By Spencer Conover (Assistant Director – Pasco County Animal Services)
The COVID-19 pandemic has been horrendous for many, life changing for all and devastating to others. We would never wish for anything like this pandemic again; however, dealing with the crisis has produced opportunities for incredible innovation and growth across many industries, including animal welfare. In late March of 2020, a vast majority of the country was shut down. Pasco County Animal Services (PCAS) saw its lowest animal population in the history of the organization in April of 2020, housing just 36 animals in the kennels by the end of the month. For reference, the organization saw 10 times that shelter population just the year prior. But here is the amazing thing about the work of Pasco County Animal Services. They never closed their doors, never stopped answering animal control calls and didn’t stop operations for even a day. So how did they do it, and how have they maintained a shelter population below the organization’s capacity for care since then? Innovation.
When the unknown of 2020 occurred and other organizations in Pasco County, like Libraries and Parks, were closing their gates, Pasco County Animal Services knew that halting their services. The community needed support and animals in true need had to have an option. The reality was the latter of that statement helped shape the organization moving forward. The focus had to be placed on the animals that truly needed the support and the organization needed to get creative when it came to helping others. With innovation as a core value of the county and the department, PCAS created new processes, new programs and helped join a nationwide movement dedicated to helping keep pets with their owners and reallocating resources for people in the most need.
Innovative Life Saving Changes
Although the doors never closed at Pasco County Animal Services, the team needed to be safe when it came to how they allowed individuals to enter the building. PCAS, who normally ran as an open shelter with services during all hours of operation, received a grant from Best Friends Animal Society to acquire appointment management software. This allowed PCAS to better manage what people, and more importantly what animals, were entering the shelter and why. Additionally, by knowing who was coming to the shelter and with what needs, the team was now better equipped to proactively find resources to meet those needs. Because of the appointment-based software, the team could now increase resources available at the twice-weekly public vaccination clinic; they could help contact pet owners who were looking for support with their pets prior to breaking the human animal bond and bringing them into the shelter; and most importantly the organization could schedule the intake of animals to line up with that of the surgery schedule and help find placement for animals, even before they got to the shelter. This final stepped allowed the organization to go from an average length of animal stay in the shelter of 28.5 days in 2018 to just 3.1 days by the summer of 2021.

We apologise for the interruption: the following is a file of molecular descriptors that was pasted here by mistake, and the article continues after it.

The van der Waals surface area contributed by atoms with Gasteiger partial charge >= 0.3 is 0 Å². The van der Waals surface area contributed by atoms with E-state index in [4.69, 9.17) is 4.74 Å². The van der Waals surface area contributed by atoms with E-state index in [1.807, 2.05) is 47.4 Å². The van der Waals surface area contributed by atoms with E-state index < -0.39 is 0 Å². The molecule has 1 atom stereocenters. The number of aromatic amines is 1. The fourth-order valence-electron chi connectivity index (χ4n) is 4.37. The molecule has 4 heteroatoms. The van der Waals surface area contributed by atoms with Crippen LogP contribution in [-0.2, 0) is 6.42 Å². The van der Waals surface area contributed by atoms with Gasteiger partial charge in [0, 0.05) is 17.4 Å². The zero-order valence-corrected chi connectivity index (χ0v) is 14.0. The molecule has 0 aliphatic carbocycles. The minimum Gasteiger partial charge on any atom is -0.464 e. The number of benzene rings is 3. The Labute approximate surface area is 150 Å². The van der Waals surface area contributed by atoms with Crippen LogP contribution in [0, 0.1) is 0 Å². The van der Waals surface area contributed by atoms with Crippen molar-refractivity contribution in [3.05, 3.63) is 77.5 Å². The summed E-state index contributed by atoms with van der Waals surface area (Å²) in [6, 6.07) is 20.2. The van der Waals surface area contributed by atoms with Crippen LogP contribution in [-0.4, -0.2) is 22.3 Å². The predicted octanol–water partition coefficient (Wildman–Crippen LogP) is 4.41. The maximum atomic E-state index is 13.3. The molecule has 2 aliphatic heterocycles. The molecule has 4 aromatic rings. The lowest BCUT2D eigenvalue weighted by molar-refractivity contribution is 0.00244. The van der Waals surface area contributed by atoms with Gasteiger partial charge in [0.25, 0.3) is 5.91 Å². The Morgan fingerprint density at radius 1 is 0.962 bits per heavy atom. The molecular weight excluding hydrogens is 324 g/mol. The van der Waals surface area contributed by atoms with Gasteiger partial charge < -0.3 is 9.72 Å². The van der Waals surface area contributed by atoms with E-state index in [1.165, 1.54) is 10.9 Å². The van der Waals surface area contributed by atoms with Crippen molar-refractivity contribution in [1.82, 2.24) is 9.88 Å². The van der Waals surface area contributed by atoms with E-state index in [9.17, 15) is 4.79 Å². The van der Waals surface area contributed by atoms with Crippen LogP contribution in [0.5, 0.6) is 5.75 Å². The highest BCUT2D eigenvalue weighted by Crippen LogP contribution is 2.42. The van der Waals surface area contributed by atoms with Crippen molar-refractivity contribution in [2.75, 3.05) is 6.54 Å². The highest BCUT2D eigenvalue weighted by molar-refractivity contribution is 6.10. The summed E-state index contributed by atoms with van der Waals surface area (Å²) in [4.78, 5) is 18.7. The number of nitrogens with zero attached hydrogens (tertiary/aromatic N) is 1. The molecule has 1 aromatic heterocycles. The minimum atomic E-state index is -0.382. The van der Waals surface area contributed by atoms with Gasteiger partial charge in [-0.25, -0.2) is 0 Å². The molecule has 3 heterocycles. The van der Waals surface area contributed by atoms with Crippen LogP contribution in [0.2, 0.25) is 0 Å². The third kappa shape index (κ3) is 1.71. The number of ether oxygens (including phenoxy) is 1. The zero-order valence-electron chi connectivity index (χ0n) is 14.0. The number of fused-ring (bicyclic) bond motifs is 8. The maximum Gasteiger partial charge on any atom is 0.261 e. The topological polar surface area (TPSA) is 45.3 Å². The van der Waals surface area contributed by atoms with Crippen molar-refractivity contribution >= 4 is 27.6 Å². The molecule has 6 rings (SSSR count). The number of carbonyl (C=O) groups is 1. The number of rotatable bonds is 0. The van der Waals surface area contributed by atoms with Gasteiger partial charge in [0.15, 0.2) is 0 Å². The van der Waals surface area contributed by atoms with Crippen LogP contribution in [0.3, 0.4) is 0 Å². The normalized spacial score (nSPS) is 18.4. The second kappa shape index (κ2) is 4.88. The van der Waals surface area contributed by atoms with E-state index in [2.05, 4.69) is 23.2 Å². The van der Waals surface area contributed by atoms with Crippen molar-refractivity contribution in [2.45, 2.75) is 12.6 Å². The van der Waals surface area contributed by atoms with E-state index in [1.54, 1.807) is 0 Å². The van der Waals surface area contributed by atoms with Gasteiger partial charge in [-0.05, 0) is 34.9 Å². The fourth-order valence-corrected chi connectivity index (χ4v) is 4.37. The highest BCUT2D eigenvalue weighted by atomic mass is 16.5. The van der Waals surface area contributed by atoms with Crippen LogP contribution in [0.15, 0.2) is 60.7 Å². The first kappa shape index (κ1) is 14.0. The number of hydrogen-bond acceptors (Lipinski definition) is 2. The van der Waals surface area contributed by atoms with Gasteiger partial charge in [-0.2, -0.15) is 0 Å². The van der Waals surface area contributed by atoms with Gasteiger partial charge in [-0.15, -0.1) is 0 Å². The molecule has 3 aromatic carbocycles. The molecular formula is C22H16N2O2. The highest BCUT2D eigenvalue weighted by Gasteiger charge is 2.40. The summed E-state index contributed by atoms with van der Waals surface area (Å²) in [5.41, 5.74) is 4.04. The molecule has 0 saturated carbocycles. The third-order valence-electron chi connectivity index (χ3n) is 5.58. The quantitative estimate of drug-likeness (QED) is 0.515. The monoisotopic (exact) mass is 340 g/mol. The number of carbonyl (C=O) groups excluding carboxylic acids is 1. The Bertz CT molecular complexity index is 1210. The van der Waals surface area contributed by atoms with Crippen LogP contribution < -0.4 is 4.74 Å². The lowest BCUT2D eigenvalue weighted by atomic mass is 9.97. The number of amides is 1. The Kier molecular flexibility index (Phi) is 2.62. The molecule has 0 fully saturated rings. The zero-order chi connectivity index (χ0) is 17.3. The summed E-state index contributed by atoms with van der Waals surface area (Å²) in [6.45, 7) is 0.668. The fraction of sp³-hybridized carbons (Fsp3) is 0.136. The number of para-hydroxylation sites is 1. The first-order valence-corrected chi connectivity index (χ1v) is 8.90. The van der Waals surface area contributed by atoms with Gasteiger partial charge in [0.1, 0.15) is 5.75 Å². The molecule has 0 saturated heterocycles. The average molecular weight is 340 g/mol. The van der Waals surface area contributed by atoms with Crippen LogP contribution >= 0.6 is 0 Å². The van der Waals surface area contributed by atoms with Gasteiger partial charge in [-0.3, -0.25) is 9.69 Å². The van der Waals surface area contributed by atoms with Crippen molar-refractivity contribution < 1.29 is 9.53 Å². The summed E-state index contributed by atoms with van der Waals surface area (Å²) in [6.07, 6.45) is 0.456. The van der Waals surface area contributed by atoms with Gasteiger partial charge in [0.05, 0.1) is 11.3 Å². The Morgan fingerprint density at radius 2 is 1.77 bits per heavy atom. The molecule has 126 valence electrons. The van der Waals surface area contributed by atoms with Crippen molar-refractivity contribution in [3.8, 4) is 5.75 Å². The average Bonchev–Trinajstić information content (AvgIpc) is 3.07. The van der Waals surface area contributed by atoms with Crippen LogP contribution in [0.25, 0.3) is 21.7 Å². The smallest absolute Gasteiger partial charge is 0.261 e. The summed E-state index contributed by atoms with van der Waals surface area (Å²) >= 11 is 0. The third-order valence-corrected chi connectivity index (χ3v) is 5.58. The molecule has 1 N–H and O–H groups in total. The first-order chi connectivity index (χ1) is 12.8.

Because the shelter was taking in fewer animals and getting those that had to come into the shelter out much faster, this allowed for massive reallocation of resources. In 2019 alone, PCAS spent approximately $21,000.00 on the medication Doxycycline to help treat sick animals in their care. By the summer of 2020 and into 2021, the organization’s animal intake and length of stay was so low, animals were not in the kennels to be sick. This allowed the organization to reallocate those funds to external facing programs, dedicated to help keep pets with their owners, not only for that year but in years to come.
Pasco County Animal Services also wasn’t the only animal welfare organization in Florida and throughout the country that successfully revised operations because of the COVID-19 pandemic. The leaders at American Pets Alive! a rescue organization based out of Austin, TX had recently created the Human Animal Support Services program dedicated to helping keep pets with their owners, thus keeping pets out shelters, and creating sustainable programs to support community pet needs. Through their coalition, new sheltering methods were being shared nationally. Pasco County Animal Services immediately joined the movement and now acts as a tier-1 shelter for the program. As a result of partnering in this capacity with a national lifesaving partner and creating sustainability for some of these programs, PCAS has been able to increase the community-based support with other services such as one-time medical support for injured animals, spay/neuter efforts for the public, free microchip clinics in underserved areas of the county, free boarding for individuals misplaced by the pandemic and many more. Working smarter by collecting and analyzing data, community engagement, and process improvement continue to yield positive results. Increases in valued services has also yielded additional revenues with less need for promotions or discounted adoptions. Resource savings of both time and money are now utilized in supporting community needs through new programs and services.
The reality is, Pasco County Animal Services has seen an increase in intakes, back to similar pre-COVID-19 levels but because of the incredible programs, processes, and services they have created and the dedication of their lifesaving team, the shelter population remains low, the save rate of animals in the community remains at no-kill levels and the organization is poised to lead the new wave of progressive government municipal animal sheltering into the future.